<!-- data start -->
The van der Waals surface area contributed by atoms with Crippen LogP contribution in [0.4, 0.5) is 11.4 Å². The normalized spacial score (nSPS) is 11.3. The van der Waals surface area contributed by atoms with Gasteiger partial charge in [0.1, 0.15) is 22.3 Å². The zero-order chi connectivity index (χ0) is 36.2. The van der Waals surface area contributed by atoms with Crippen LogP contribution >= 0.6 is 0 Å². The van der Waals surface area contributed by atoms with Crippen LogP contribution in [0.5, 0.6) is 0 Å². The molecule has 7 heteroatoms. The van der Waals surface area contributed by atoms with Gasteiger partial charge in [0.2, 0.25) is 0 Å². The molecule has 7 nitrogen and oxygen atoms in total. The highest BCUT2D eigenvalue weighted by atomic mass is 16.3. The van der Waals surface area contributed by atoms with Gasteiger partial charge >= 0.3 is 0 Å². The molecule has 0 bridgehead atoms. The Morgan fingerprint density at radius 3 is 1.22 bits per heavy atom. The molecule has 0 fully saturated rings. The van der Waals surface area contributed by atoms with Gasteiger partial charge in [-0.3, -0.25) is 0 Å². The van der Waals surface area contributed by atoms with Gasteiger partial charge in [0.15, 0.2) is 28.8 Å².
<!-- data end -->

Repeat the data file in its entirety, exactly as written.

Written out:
The van der Waals surface area contributed by atoms with Crippen LogP contribution in [0.4, 0.5) is 11.4 Å². The normalized spacial score (nSPS) is 11.3. The van der Waals surface area contributed by atoms with Gasteiger partial charge in [0.1, 0.15) is 22.3 Å². The zero-order chi connectivity index (χ0) is 36.2. The van der Waals surface area contributed by atoms with Crippen LogP contribution >= 0.6 is 0 Å². The van der Waals surface area contributed by atoms with Crippen LogP contribution in [0.5, 0.6) is 0 Å². The molecule has 7 heteroatoms. The van der Waals surface area contributed by atoms with Gasteiger partial charge in [0.2, 0.25) is 0 Å². The molecule has 7 nitrogen and oxygen atoms in total. The highest BCUT2D eigenvalue weighted by atomic mass is 16.3. The van der Waals surface area contributed by atoms with Gasteiger partial charge >= 0.3 is 0 Å². The molecule has 0 bridgehead atoms. The Morgan fingerprint density at radius 3 is 1.22 bits per heavy atom. The molecule has 0 fully saturated rings. The van der Waals surface area contributed by atoms with Gasteiger partial charge in [-0.3, -0.25) is 0 Å². The van der Waals surface area contributed by atoms with Gasteiger partial charge in [0.15, 0.2) is 28.8 Å².